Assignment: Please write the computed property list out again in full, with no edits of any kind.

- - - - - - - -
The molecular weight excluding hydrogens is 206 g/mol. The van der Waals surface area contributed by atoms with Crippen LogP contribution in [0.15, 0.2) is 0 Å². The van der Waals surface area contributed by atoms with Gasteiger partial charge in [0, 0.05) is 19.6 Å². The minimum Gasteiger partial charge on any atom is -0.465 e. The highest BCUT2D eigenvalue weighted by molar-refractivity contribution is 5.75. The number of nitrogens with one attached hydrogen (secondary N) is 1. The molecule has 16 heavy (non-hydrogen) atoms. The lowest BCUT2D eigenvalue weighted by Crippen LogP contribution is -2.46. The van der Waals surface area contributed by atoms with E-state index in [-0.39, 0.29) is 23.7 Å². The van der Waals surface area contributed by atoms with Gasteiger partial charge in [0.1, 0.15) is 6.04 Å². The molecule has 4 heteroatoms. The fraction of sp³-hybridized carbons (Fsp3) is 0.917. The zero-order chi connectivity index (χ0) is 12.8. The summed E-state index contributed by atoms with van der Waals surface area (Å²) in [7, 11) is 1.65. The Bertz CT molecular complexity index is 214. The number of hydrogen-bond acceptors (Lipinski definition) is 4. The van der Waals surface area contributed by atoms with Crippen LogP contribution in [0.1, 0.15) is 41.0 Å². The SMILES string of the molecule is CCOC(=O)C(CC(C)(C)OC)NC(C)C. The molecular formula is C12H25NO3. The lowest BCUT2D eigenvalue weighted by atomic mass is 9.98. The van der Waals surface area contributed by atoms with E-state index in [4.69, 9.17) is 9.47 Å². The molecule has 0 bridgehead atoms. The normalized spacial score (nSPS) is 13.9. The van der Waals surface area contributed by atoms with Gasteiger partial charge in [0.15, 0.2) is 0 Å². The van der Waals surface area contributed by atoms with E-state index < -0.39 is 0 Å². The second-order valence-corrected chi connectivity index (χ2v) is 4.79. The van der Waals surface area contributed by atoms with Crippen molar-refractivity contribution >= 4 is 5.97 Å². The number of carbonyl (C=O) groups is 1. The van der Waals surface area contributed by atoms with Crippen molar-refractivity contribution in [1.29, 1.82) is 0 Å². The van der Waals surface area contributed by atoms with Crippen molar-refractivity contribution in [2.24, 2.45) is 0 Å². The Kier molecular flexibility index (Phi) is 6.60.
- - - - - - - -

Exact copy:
The molecular weight excluding hydrogens is 206 g/mol. The van der Waals surface area contributed by atoms with Crippen LogP contribution in [0.15, 0.2) is 0 Å². The van der Waals surface area contributed by atoms with Gasteiger partial charge in [0, 0.05) is 19.6 Å². The minimum Gasteiger partial charge on any atom is -0.465 e. The highest BCUT2D eigenvalue weighted by molar-refractivity contribution is 5.75. The number of nitrogens with one attached hydrogen (secondary N) is 1. The molecule has 16 heavy (non-hydrogen) atoms. The lowest BCUT2D eigenvalue weighted by Crippen LogP contribution is -2.46. The van der Waals surface area contributed by atoms with E-state index in [-0.39, 0.29) is 23.7 Å². The van der Waals surface area contributed by atoms with Gasteiger partial charge in [0.1, 0.15) is 6.04 Å². The molecule has 4 heteroatoms. The fraction of sp³-hybridized carbons (Fsp3) is 0.917. The zero-order chi connectivity index (χ0) is 12.8. The summed E-state index contributed by atoms with van der Waals surface area (Å²) in [7, 11) is 1.65. The Bertz CT molecular complexity index is 214. The number of hydrogen-bond acceptors (Lipinski definition) is 4. The van der Waals surface area contributed by atoms with Crippen LogP contribution in [0.1, 0.15) is 41.0 Å². The SMILES string of the molecule is CCOC(=O)C(CC(C)(C)OC)NC(C)C. The molecular formula is C12H25NO3. The lowest BCUT2D eigenvalue weighted by atomic mass is 9.98. The van der Waals surface area contributed by atoms with E-state index in [4.69, 9.17) is 9.47 Å². The molecule has 0 bridgehead atoms. The normalized spacial score (nSPS) is 13.9. The van der Waals surface area contributed by atoms with Gasteiger partial charge in [0.15, 0.2) is 0 Å². The van der Waals surface area contributed by atoms with E-state index < -0.39 is 0 Å². The second-order valence-corrected chi connectivity index (χ2v) is 4.79. The van der Waals surface area contributed by atoms with Crippen molar-refractivity contribution >= 4 is 5.97 Å². The number of carbonyl (C=O) groups is 1. The van der Waals surface area contributed by atoms with Crippen molar-refractivity contribution in [1.29, 1.82) is 0 Å². The van der Waals surface area contributed by atoms with Crippen molar-refractivity contribution in [2.24, 2.45) is 0 Å². The Kier molecular flexibility index (Phi) is 6.60.